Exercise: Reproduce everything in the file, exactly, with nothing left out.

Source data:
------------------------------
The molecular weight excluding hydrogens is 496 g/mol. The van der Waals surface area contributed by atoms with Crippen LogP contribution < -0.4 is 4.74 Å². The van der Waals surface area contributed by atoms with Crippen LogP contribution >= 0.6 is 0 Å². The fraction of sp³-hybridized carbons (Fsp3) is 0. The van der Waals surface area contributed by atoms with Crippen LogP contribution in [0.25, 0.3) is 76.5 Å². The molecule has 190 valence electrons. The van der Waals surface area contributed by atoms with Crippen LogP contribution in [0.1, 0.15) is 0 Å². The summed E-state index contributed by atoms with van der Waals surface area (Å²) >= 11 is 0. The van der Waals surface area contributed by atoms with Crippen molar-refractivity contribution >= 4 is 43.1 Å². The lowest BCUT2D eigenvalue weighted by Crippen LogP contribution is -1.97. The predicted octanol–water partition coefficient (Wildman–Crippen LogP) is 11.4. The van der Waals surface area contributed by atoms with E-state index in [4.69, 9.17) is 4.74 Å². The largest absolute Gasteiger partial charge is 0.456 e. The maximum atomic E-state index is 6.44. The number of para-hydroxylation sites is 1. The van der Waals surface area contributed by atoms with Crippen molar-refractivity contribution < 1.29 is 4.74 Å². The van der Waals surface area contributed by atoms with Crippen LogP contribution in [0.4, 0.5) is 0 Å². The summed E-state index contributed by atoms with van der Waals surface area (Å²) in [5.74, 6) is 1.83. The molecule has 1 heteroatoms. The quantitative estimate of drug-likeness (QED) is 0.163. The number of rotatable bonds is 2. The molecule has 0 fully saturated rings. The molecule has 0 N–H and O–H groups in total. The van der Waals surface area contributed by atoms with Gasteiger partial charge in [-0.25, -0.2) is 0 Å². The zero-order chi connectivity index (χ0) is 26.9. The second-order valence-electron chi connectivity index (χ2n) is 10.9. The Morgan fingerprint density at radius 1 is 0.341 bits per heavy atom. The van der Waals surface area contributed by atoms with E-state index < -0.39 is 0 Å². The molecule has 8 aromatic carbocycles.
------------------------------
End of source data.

The molecular weight excluding hydrogens is 496 g/mol. The van der Waals surface area contributed by atoms with Crippen LogP contribution < -0.4 is 4.74 Å². The van der Waals surface area contributed by atoms with Crippen LogP contribution >= 0.6 is 0 Å². The fraction of sp³-hybridized carbons (Fsp3) is 0. The van der Waals surface area contributed by atoms with Crippen LogP contribution in [0.25, 0.3) is 76.5 Å². The molecule has 190 valence electrons. The van der Waals surface area contributed by atoms with Crippen LogP contribution in [0.1, 0.15) is 0 Å². The summed E-state index contributed by atoms with van der Waals surface area (Å²) >= 11 is 0. The van der Waals surface area contributed by atoms with Crippen molar-refractivity contribution >= 4 is 43.1 Å². The lowest BCUT2D eigenvalue weighted by Crippen LogP contribution is -1.97. The predicted octanol–water partition coefficient (Wildman–Crippen LogP) is 11.4. The van der Waals surface area contributed by atoms with E-state index in [4.69, 9.17) is 4.74 Å². The largest absolute Gasteiger partial charge is 0.456 e. The maximum atomic E-state index is 6.44. The number of para-hydroxylation sites is 1. The van der Waals surface area contributed by atoms with Crippen molar-refractivity contribution < 1.29 is 4.74 Å². The van der Waals surface area contributed by atoms with Crippen LogP contribution in [0.4, 0.5) is 0 Å². The summed E-state index contributed by atoms with van der Waals surface area (Å²) in [5.74, 6) is 1.83. The molecule has 1 heteroatoms. The quantitative estimate of drug-likeness (QED) is 0.163. The number of rotatable bonds is 2. The molecule has 0 fully saturated rings. The molecule has 0 N–H and O–H groups in total. The van der Waals surface area contributed by atoms with Gasteiger partial charge in [-0.25, -0.2) is 0 Å². The zero-order chi connectivity index (χ0) is 26.9. The second-order valence-electron chi connectivity index (χ2n) is 10.9. The Morgan fingerprint density at radius 1 is 0.341 bits per heavy atom. The van der Waals surface area contributed by atoms with E-state index < -0.39 is 0 Å². The molecule has 8 aromatic carbocycles.